Drovers Take to Teacup Heights Disputing Naming of Decanter-Shaped Rock

February 21, 2020


By Camille LeFevre

Teacup by any other name

As a third-generation Sedona Westerner, I was excited to start the New Year with fellow hikers on a medium-difficulty trek in the Teacup/Coffee Pot area. On Sunday, January 5, the Drovers hiking group of the Sedona Westerners assembled at the Posse Grounds for departure to the trailhead, but learned that the trailhead parking lot we intended to use was already full. Fortunately, a Drover who lives near the trailhead offered her driveway for our carpool. With that, the Teacup Heights hike was off to a good start.

At the Soldier Pass trailhead, we split into two groups. Dave Minott led the first group and Joyce Minott led the second. Hiking in the first group, I was happy to find Kim Grill bringing up the rear, acting as our Tailgater, who keeps the slowpokes (like myself) from literally trailing behind.

The day was bright and clear as we meandered on system trails behind Coffee Pot Rock and over toward Sugarloaf Mt. and Teacup Rock. At that point, a lively discussion ensued about Teacup’s physiognomy and the appropriateness of its name. Teacup Rock just doesn’t look like a teacup!

The amicable if often-sarcastic banter about the supposed “Teacup” resulted in a volley of new name suggestions, including “brandy decanter,” “teabag,” “wine-bottle stopper.” We wondered who named that rock and why, and what they’d been imbibing as they did so. Meanwhile, a break atop Sugarloaf Mt. quieted everyone down—for a bit. Then the real fun started.

As we trekked toward Coffee Pot Rock, to venture along its lower and middle ledges, a bald eagle flew overhead, winging its way south and west toward the Verde River. Our whole group watched silently in awe. We then passed Shark Rock, its gaping mouth lined with rock “teeth” placed there by other hikers. We decided, however, that this rock more decidedly resembled a whale scooping up krill. As we hiked, icy patches still in the shadows along the trail were dutifully called out by our leader to prevent the more distracted among us (myself included) from taking any spills.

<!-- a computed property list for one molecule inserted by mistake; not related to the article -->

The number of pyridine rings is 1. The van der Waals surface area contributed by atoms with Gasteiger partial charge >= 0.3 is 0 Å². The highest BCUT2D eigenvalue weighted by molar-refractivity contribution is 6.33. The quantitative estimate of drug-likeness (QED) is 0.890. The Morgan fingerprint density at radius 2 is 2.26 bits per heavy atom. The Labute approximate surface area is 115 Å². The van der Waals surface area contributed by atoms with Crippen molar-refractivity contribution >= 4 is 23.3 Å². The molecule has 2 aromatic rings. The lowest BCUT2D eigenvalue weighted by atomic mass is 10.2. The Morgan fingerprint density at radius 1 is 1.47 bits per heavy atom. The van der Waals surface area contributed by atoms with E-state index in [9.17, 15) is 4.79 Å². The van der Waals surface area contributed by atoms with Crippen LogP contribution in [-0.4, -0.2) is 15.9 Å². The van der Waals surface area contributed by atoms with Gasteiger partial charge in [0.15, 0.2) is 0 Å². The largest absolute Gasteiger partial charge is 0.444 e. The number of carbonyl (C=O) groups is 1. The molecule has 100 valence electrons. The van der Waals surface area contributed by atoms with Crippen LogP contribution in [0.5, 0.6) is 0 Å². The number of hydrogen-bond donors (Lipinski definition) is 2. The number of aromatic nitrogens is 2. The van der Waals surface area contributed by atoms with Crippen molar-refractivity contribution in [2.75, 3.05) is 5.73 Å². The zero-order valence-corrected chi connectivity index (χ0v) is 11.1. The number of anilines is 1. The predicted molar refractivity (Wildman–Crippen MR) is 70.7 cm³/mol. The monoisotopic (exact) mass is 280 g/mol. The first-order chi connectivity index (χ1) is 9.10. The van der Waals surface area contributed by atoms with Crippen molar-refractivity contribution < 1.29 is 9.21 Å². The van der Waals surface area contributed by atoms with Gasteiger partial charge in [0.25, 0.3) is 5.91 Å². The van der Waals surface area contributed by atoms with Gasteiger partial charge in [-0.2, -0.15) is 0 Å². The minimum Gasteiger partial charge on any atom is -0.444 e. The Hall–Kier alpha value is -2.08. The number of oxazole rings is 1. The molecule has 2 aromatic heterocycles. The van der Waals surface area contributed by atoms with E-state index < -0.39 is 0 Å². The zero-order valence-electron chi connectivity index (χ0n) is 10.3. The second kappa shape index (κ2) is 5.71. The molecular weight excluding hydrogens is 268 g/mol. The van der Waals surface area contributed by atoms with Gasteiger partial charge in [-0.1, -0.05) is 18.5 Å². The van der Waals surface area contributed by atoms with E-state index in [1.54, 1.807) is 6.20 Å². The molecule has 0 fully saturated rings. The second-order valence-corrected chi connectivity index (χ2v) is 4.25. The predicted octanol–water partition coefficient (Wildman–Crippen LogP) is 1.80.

During our lunch break on a large rock outcropping at the base of Coffee Pot Rock, we noticed two rock climbers (with whom Dave had chatted at the beginning of our hike) starting to belay down from the top of the rock spire next to Coffee Pot. We discussed how rock climbing etiquette no longer allows defacing the rock while climbing – no more pounding steel anchors or drilling holes into the rock. I shared how my uncle, also a Westerner, had in his youth climbed Coffee Pot and waved from the top to my Grandmother (herself then a Westerner) living in Grasshopper Flats.

Making our way back to the trailhead, we passed numerous hikers and well-behaved dogs. As we rounded a corner, we saw a yoga class being held on a flat rock below. In all, we traveled approximately 5.5 miles and gained 750 feet in elevation. We traversed several imposing ledges, completed a bit of rock scrambling, and enjoyed some well-loved trails at the edge of town. New friends were made, old friends were asked about, and the Minotts’ hearty and delicious Hermit cookies were shared. All returned safely to the Posse Grounds following a fabulous hike ushering in the New Year.

If you are interested in joining the club, please visit the Sedona Westerners website at www.sedonawesterners.org/membership.  You are invited to our next regularly scheduled monthly meeting at 7 p.m., Thursday, March 12, 2020, at the Sedona Methodist Church, 110 Indian Cliffs Road. 

Written By Camille LeFevre

 

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